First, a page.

Apple (NASDAQ:AAPL) closed down 3.38 percent at $428.85 Wednesday, falling below its 50-day moving average for the first time in close to a month. The fact that shares fell below this psychologically important level for the second time in less than a month, the stock hit a new 52-week low, and the company reported its first quarter-over-quarter earnings decline in a decade all in the same four-week span has made investors nervous.
A recent regulatory filing showed that the billionaire manager of the Appaloosa Management hedge fund, David Tepper, reduced his stake in Apple by 41 percent in the first quarter of this year. During the 3-month period that ended March 31, Appaloosa unloaded 372,661 shares, leaving the hedge fund with a total of 540,000 Apple shares worth approximately $239 million.
And Tepper is not the only big-time Apple investor who has dumped shares recently. Well-known hedge-fund manager Julian Robertson dumped his firm’s entire stake in Apple during the first three months of this year; a document filed with the U.S. Securities and Exchange Commission showed that his Tiger Management’s investment portfolio did not hold any Apple shares as of the end of March. His actions closed a position that had been dwindling for more than six months.
At the end of the fourth quarter, Tiger Management’s Apple stake comprised 42,215 shares, valued at $22.4 million at that time. This represented a decrease from the number of share the firm held at the end of the third quarter, when Apple’s stock began sliding from its record high of $705 per share. At the end of September, Tiger had accumulated 100,930 shares, which were then valued at about $67 million.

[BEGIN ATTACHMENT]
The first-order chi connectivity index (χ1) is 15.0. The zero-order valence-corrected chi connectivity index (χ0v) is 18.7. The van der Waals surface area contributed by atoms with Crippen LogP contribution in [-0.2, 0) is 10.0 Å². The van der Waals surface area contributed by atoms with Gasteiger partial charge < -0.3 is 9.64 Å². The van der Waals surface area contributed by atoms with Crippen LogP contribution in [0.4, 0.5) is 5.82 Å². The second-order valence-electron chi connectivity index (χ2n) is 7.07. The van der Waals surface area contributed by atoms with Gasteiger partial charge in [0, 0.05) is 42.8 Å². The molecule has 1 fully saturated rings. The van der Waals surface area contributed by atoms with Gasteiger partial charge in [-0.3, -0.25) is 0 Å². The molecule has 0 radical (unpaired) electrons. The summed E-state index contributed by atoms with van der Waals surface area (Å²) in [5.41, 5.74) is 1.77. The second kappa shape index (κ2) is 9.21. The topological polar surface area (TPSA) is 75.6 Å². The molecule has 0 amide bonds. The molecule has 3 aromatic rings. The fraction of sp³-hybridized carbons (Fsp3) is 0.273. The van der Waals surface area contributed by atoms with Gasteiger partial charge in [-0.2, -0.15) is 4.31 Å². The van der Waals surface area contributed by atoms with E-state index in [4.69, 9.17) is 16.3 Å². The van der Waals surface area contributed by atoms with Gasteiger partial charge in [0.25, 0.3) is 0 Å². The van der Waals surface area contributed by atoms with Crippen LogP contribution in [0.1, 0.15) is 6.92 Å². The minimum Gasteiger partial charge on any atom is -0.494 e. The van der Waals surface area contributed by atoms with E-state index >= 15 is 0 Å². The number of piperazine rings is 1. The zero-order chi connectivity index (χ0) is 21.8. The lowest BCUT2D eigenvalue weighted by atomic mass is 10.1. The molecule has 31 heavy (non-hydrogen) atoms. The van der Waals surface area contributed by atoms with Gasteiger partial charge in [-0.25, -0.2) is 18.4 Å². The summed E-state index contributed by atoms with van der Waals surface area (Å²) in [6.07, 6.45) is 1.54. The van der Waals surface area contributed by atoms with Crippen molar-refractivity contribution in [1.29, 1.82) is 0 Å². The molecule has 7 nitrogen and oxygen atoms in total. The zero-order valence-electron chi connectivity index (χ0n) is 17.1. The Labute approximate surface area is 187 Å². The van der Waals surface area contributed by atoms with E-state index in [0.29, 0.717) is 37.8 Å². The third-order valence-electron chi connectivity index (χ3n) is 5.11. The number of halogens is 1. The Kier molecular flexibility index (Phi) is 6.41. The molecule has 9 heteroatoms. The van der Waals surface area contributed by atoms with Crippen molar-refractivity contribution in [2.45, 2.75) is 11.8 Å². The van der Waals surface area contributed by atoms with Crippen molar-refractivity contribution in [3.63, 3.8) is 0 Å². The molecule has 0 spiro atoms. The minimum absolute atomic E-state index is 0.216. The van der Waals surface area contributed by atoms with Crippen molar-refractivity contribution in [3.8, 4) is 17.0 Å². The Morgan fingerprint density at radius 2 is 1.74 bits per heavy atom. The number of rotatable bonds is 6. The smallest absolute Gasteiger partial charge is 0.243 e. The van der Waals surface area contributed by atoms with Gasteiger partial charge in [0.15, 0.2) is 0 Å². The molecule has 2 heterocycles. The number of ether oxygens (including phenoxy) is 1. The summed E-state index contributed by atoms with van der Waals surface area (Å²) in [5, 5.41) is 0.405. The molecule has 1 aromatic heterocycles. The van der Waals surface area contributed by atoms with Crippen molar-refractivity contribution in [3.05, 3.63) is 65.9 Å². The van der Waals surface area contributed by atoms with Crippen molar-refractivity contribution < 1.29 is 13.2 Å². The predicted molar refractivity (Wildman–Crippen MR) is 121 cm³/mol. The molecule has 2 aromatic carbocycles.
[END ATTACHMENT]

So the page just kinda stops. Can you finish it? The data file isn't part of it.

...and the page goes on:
These sell-offs by key investors bodes trouble for the iPhone maker, and Apple watchers will likely factor in both Tepper’s and Robertson’s change of position in their assessments of the company. But there are still several investors, George Soros and Warren Buffett among them, who have yet to reveal their holdings. The deadline for the submission of 13F reports was Wednesday night.
Still, while Apple has come under a great deal of scrutiny over the past several months and big-time investors have begun decreasing their holdings, according to brokerage firm TD Ameritrade, more of its clients now own Apple than ever before. “Apple has always been a big favorite among clients, and in particular a darling of traders,” but value investors have recently taken notice, said Nicole Sherrod, managing director of TD Ameritrade’s Trader Group, according to CNN.
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